As a former diver and staff member of the Monterey Bay Aquarium in California, and a current diver at the John G. Shedd Aquarium in Chicago, Lavan actively seeks opportunities to educate others about marine life, conservation and REEF. He is often a guest speaker at dive clubs and shows, and especially enjoys educating youth. An avid underwater photographer, Jonathan uses his images gathered over the past 10 years to educate others about marine life, and many of his photos appear in art shows as well as online resources. We are so grateful to have a wonderful volunteer who contributes to REEF in so many ways. Thank you, Jonathan!

New REEF Program for South Atlantic States - North Carolina, South Carolina, and Georgia

SAS Launch attendees dove on the artificial reef, the Indra, with Discovery Diving.
Oyster Toadfish, a fun find on the Indra Wreck off North Carolina. Photo by Janna Nichols.
Two days of workshops were held at the North Carolina Aquarium at Pine Knoll to kick off the new SAS region.

After several years of planning and collaborating with local marine scientists and divers, REEF has expanded the Volunteer Fish Survey Project into another region: the South Atlantic States (SAS). Recreational and scientific divers in North Carolina, South Carolina, and Georgia now have survey materials specific to the local ecosystem, including waterproof color ID cards, waterproof survey paper, teaching curriculum, data entry, and online data summaries. Like all of REEF's regions, all species of fish are reported, but in addition the SAS program also monitors fifty-one species of invertebrates and algae that are important indicator species.

Divers have been able to conduct REEF surveys in coastal waters off these three states since the early 1990s when REEF surveying began, but divers had to use survey materials and data entry tools designed for the entire Tropical Western Atlantic (TWA) region (Florida, Bahamas, Caribbean). Large differences in species between the TWA and SAS meant the survey materials were less than ideal for divers in this region.

To launch the new region, REEF and our partners at NOAA's Office of National Marine Sanctuaries (ONMS) and National Centers for Coastal Ocean Science (NCCOS) led two days of training workshops and survey dives during "Bringing Shipwrecks to Life", a NOAA program for divers to appreciate shipwrecks as historical treasures loaded with divers and plentiful biological treasures. Nearly 70 people attended the workshops and completed 40 survey dives over the weekend in early September. Many workshop attendees passed their REEF Level 2 exam.

REEF Director of Science, Christy Pattengill-Semmens, reported many people learned to really see underwater. “The divers had the usual buzz and excitement that you often hear on a boat full of REEF divers. One diver said, ‘I have dove on that wreck (the Indra) so many times before but I had never noticed that it was covered in coral.’ It's literally covered in Ivory Coral, Occulina spp, one of the invertebrates that we now monitor in the SAS region.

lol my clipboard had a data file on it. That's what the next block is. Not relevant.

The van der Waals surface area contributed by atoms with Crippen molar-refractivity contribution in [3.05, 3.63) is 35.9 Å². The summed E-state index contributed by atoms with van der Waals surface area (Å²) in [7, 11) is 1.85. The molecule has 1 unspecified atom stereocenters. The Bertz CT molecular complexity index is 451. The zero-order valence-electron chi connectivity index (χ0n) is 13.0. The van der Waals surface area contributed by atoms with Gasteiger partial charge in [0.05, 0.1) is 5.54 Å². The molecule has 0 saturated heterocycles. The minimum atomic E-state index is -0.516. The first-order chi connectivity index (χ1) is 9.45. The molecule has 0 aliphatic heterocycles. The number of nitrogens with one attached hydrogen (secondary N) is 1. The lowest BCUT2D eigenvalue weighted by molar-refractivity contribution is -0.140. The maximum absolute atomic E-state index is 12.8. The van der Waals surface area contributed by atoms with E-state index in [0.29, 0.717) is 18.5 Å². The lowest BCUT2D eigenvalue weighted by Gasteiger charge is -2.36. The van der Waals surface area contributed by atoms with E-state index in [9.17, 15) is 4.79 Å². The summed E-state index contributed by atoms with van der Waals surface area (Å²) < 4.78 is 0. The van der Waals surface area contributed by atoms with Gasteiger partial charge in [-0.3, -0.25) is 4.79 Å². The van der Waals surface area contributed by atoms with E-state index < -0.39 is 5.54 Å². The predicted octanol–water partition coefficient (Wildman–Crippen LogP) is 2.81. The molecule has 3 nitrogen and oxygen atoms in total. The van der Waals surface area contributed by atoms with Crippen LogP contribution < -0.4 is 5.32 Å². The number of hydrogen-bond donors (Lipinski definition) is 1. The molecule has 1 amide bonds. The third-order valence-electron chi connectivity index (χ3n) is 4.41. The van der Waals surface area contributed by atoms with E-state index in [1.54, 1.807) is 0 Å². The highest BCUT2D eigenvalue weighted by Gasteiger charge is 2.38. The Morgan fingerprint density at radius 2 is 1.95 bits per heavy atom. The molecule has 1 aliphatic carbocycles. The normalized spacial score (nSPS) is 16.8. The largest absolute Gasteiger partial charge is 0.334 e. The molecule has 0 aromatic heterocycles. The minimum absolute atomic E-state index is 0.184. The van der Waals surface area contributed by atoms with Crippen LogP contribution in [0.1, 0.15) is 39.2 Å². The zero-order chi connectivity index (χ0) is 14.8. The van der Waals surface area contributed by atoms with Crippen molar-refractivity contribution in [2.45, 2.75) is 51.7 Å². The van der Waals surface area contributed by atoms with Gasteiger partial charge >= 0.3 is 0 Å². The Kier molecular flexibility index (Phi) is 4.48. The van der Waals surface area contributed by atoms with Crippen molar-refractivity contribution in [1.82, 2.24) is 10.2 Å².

If you live or dive in the SAS region, please contact us to find out more about how you can get involved in the REEF Volunteer Fish Survey Project. And please encourage your local dive clubs, dive shop, or education center to teach the new fish and invertebrate curricula.

The Faces of REEF: Randall Tyle

REEF members are at the heart of our grassroots marine conservation programs. Over 50,000 divers, snorkelers, students, and armchair naturalists stand behind our mission.

This month we highlight Randall Tyle. Randall has been a REEF member since 2009, and has conducted 539 surveys (many in his home state of Oregon). He is a member of the PAC Advanced Assessment Team, and has participated in several of REEF's west coast special projects. Here's what Randy had to say about REEF:

When and how did you first volunteer with REEF or become a REEF member?

At one of my very First Eugene Dive Club meetings, Janna Nichols (REEF Outreach Coordinator) did an "Introduction to REEF" presentation. From that point forward, I have been doing surveys on almost every dive!

Have you been on any REEF Trips?

I have participated in two of the AAT projects to the Olympic Coast National Marine Sanctuary, in 2011 and 2012. These trips, in addition to surveys I do in the Channel Islands, have been some of my most rewarding dive adventures.

What's your favorite thing about conducting REEF surveys?

I am inspired by the possibility of spotting something unknown, rare or even just something I personally have not seen before. In addition to keeping track of all the cool marine life you have seen on your dives, the REEF website allows you to go back and look at your dive history.

What is the most fascinating fish encounter you’ve experienced?